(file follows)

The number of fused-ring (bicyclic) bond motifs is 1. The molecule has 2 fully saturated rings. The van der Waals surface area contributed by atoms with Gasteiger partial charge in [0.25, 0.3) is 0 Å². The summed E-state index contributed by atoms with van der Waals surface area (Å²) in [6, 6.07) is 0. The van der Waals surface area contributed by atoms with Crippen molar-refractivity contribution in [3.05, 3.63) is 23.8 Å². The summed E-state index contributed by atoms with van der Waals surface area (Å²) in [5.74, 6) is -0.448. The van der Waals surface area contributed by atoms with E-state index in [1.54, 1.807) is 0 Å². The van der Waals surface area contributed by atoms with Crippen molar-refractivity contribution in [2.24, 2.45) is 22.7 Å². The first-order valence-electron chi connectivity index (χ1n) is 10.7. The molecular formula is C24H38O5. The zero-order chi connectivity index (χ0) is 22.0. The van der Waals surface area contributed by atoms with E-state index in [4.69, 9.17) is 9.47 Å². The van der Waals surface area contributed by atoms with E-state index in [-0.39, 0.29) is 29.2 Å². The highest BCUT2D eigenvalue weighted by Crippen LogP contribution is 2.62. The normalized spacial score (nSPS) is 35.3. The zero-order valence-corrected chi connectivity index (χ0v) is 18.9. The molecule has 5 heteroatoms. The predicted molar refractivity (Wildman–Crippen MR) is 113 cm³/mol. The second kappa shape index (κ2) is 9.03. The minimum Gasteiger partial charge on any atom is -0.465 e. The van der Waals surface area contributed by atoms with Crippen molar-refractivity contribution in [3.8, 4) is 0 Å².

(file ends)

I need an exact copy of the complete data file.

The number of fused-ring (bicyclic) bond motifs is 1. The molecule has 2 fully saturated rings. The van der Waals surface area contributed by atoms with Gasteiger partial charge in [0.25, 0.3) is 0 Å². The summed E-state index contributed by atoms with van der Waals surface area (Å²) in [6, 6.07) is 0. The van der Waals surface area contributed by atoms with Crippen molar-refractivity contribution in [3.05, 3.63) is 23.8 Å². The summed E-state index contributed by atoms with van der Waals surface area (Å²) in [5.74, 6) is -0.448. The van der Waals surface area contributed by atoms with E-state index in [1.54, 1.807) is 0 Å². The van der Waals surface area contributed by atoms with Crippen molar-refractivity contribution in [2.24, 2.45) is 22.7 Å². The first-order valence-electron chi connectivity index (χ1n) is 10.7. The molecular formula is C24H38O5. The zero-order chi connectivity index (χ0) is 22.0. The van der Waals surface area contributed by atoms with E-state index in [4.69, 9.17) is 9.47 Å². The van der Waals surface area contributed by atoms with E-state index in [-0.39, 0.29) is 29.2 Å². The highest BCUT2D eigenvalue weighted by Crippen LogP contribution is 2.62. The normalized spacial score (nSPS) is 35.3. The zero-order valence-corrected chi connectivity index (χ0v) is 18.9. The molecule has 5 heteroatoms. The predicted molar refractivity (Wildman–Crippen MR) is 113 cm³/mol. The second kappa shape index (κ2) is 9.03. The minimum Gasteiger partial charge on any atom is -0.465 e. The van der Waals surface area contributed by atoms with Crippen molar-refractivity contribution in [3.8, 4) is 0 Å².